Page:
Email – plaintext and appropriate attachments recommended

I feel compelled to comment today upon the propensity of many to compose their emails in HTML, complete with pictures, fancy fonts, etc. This is one of the areas where I am a “conservative.” (gasp!) … You’ll notice that my emails are almost always sent in PLAIN TEXT (2). Let me tell you why.

  1. Plain text gets to the point, communicating a brief message without distractions.
  2. Plain text does not have the potential to compromise a reader’s system by javascripts, spying web beacons, etc. hidden in the code. (This is mostly for the receiver’s benefit.)
  3. Plain text is “green.” It simply uses less bandwidth, storage space, etc.

Of course, there may be times when “fancy” is appropriate – where we want more formatting. This may include when one wants text formatting, pictures, etc. for emphasis: it may also include when one wants the same, only with WYSIWYG (“What you see is what you get”) fidelity. It may also include when one wants to send specific data – say a spreadsheet. There are some recommendations for these situations as well.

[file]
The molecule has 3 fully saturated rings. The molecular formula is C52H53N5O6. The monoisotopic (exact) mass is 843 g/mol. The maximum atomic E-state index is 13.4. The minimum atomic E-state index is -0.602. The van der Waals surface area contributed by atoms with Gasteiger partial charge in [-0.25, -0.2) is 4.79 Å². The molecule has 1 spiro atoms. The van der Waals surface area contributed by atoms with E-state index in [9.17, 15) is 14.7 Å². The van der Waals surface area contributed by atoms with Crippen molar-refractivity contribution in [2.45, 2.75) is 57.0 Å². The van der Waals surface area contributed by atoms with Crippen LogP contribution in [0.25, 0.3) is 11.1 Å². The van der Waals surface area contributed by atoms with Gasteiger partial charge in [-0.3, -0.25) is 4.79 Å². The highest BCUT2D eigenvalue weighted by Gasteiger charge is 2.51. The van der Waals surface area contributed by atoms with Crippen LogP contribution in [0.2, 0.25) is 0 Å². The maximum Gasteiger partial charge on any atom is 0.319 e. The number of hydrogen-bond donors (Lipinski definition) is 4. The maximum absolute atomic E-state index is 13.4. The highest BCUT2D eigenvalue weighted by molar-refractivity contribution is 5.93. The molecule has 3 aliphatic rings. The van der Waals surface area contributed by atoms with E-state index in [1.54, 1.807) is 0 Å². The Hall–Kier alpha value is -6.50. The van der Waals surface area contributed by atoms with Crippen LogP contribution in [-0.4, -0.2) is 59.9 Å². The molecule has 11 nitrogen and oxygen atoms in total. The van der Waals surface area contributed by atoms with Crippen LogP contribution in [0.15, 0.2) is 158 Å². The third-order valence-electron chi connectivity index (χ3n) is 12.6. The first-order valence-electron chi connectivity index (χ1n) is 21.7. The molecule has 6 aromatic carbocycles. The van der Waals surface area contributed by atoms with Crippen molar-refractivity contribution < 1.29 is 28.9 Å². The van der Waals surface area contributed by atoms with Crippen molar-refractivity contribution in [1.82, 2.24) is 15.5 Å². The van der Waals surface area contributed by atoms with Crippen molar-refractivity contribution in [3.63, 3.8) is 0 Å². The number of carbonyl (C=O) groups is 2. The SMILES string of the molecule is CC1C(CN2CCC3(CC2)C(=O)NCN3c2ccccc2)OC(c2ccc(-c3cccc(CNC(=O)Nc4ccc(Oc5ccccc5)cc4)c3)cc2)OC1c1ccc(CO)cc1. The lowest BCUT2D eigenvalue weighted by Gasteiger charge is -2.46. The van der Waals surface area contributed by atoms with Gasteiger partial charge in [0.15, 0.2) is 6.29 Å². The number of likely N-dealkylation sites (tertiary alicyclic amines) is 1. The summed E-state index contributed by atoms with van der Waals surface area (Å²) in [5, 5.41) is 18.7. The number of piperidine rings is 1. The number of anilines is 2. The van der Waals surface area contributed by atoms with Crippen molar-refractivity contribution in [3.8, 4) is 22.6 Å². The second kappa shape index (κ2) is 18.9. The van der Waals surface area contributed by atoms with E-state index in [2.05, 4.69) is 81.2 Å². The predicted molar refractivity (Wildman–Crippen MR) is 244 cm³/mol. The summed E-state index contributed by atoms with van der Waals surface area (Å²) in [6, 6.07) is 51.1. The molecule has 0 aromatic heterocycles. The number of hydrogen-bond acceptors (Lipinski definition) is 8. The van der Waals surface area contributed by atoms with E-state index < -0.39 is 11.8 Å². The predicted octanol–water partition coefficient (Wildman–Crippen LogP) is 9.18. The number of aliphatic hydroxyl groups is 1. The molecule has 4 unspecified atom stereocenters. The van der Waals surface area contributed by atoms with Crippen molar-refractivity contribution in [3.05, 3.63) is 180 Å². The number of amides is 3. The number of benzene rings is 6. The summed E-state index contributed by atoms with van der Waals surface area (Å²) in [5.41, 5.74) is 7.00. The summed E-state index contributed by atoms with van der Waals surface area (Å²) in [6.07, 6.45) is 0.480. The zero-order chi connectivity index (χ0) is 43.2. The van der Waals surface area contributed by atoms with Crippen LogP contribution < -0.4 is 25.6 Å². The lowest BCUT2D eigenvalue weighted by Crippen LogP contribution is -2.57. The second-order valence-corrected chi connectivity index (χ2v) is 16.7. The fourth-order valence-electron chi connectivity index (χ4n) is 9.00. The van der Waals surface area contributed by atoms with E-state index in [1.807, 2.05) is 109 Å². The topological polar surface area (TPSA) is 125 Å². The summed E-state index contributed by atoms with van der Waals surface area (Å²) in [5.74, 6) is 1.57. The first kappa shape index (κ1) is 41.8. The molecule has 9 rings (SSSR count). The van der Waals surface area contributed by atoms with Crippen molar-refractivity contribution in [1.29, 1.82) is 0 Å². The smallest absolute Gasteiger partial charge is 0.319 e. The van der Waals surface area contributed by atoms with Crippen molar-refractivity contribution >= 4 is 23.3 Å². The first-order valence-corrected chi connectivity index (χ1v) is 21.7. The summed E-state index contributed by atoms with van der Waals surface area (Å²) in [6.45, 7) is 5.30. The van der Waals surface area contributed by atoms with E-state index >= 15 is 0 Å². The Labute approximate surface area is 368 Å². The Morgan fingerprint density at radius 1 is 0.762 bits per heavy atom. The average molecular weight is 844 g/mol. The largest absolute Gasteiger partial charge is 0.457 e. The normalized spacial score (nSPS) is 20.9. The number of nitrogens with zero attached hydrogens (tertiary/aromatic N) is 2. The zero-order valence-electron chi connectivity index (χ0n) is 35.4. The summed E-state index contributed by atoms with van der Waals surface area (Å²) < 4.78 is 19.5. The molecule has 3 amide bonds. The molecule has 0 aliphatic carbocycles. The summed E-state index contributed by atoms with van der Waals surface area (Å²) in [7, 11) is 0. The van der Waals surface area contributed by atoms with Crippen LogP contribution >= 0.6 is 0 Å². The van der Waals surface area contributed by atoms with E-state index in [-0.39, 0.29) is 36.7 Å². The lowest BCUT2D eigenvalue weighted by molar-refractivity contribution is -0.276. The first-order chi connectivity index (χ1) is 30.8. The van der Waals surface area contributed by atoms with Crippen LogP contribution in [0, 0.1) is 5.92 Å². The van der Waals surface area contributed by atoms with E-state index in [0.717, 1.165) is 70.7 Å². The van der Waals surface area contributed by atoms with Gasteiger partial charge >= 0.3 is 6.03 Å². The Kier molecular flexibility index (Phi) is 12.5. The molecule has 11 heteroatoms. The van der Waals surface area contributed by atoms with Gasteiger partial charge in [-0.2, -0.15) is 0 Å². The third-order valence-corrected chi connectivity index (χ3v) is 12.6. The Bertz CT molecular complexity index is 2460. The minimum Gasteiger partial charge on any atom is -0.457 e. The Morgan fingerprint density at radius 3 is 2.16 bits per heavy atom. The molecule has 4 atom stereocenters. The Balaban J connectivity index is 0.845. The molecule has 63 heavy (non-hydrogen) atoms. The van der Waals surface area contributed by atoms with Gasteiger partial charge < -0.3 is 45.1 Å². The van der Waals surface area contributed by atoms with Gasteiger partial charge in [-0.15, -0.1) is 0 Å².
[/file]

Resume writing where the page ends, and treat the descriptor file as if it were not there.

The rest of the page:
• If you simply want pictures and fancy formatting, go ahead and use HTML. Most email programs allow this option now (even web mail). You might want to leave this option off, and turn it on only when you want it. You can also edit a document in a word processor, like, save it as HTML, and attach it, if that gives you more familiar and better tools for formatting.
  • If you want WYSIWYG, then use your OpenOffice and export as a PDF. (Other programs may also create PDFs, but call it “save as” – e.g. AbiWord.) … Note: Even shipping a word processing document will not get you WYSIWYG, as printers vary and so do fonts. (Recognizing the threat to their crumbling monopoly, Microsoft is scheming in their latest Word 2007 to introduce new proprietary fonts to deliberately introduce such incompatibilities(!), Steven J. Vaughan-Nichols informs.)
  • If you want to use word processing documents, spreadsheets, etc., stick with open formats such as Open Document (ODT is text, ODS is spreadsheet). These international ISO standards are emerging as the lingua franca of documents — and they should be able to be read far into the future! And there are converters for those with software that is deficient in this regard. Do not use Microsoft’s formats. Not only are they inconvenient for the recipient, pressuring them into feeling like they must buy Microsoft’s expensive products; you might even some day be unable to decipher what you have composed. (Sometimes even the latest version of Word cannot open very old ones!)